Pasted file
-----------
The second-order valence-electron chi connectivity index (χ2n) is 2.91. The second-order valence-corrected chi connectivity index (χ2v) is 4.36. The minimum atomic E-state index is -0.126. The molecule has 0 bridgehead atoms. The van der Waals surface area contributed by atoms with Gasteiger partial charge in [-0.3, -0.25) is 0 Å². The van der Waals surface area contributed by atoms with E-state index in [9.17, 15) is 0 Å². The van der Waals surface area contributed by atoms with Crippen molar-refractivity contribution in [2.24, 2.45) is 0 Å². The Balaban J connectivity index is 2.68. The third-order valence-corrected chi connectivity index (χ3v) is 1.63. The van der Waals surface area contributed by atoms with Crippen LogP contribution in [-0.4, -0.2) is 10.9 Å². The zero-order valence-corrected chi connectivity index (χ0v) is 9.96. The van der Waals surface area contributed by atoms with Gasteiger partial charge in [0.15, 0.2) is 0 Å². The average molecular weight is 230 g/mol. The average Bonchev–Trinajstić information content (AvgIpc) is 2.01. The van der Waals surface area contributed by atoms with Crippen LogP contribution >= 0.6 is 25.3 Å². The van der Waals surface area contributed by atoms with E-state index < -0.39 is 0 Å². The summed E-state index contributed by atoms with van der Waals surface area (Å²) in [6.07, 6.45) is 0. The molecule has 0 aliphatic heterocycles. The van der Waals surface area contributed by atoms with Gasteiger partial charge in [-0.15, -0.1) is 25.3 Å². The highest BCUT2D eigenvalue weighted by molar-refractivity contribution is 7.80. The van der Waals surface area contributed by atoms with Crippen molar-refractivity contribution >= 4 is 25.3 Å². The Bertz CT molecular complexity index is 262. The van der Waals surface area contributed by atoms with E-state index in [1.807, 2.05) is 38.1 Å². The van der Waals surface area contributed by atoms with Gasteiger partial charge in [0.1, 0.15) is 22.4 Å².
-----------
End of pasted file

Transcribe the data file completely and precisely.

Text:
The second-order valence-electron chi connectivity index (χ2n) is 2.91. The second-order valence-corrected chi connectivity index (χ2v) is 4.36. The minimum atomic E-state index is -0.126. The molecule has 0 bridgehead atoms. The van der Waals surface area contributed by atoms with Gasteiger partial charge in [-0.3, -0.25) is 0 Å². The van der Waals surface area contributed by atoms with E-state index in [9.17, 15) is 0 Å². The van der Waals surface area contributed by atoms with Crippen molar-refractivity contribution in [2.24, 2.45) is 0 Å². The Balaban J connectivity index is 2.68. The third-order valence-corrected chi connectivity index (χ3v) is 1.63. The van der Waals surface area contributed by atoms with Crippen LogP contribution in [-0.4, -0.2) is 10.9 Å². The zero-order valence-corrected chi connectivity index (χ0v) is 9.96. The van der Waals surface area contributed by atoms with Gasteiger partial charge in [0.15, 0.2) is 0 Å². The average molecular weight is 230 g/mol. The average Bonchev–Trinajstić information content (AvgIpc) is 2.01. The van der Waals surface area contributed by atoms with Crippen LogP contribution >= 0.6 is 25.3 Å². The van der Waals surface area contributed by atoms with E-state index < -0.39 is 0 Å². The summed E-state index contributed by atoms with van der Waals surface area (Å²) in [6.07, 6.45) is 0. The molecule has 0 aliphatic heterocycles. The van der Waals surface area contributed by atoms with Gasteiger partial charge in [-0.15, -0.1) is 25.3 Å². The highest BCUT2D eigenvalue weighted by molar-refractivity contribution is 7.80. The van der Waals surface area contributed by atoms with Crippen molar-refractivity contribution >= 4 is 25.3 Å². The Bertz CT molecular complexity index is 262. The van der Waals surface area contributed by atoms with E-state index in [1.807, 2.05) is 38.1 Å². The van der Waals surface area contributed by atoms with Gasteiger partial charge in [0.1, 0.15) is 22.4 Å².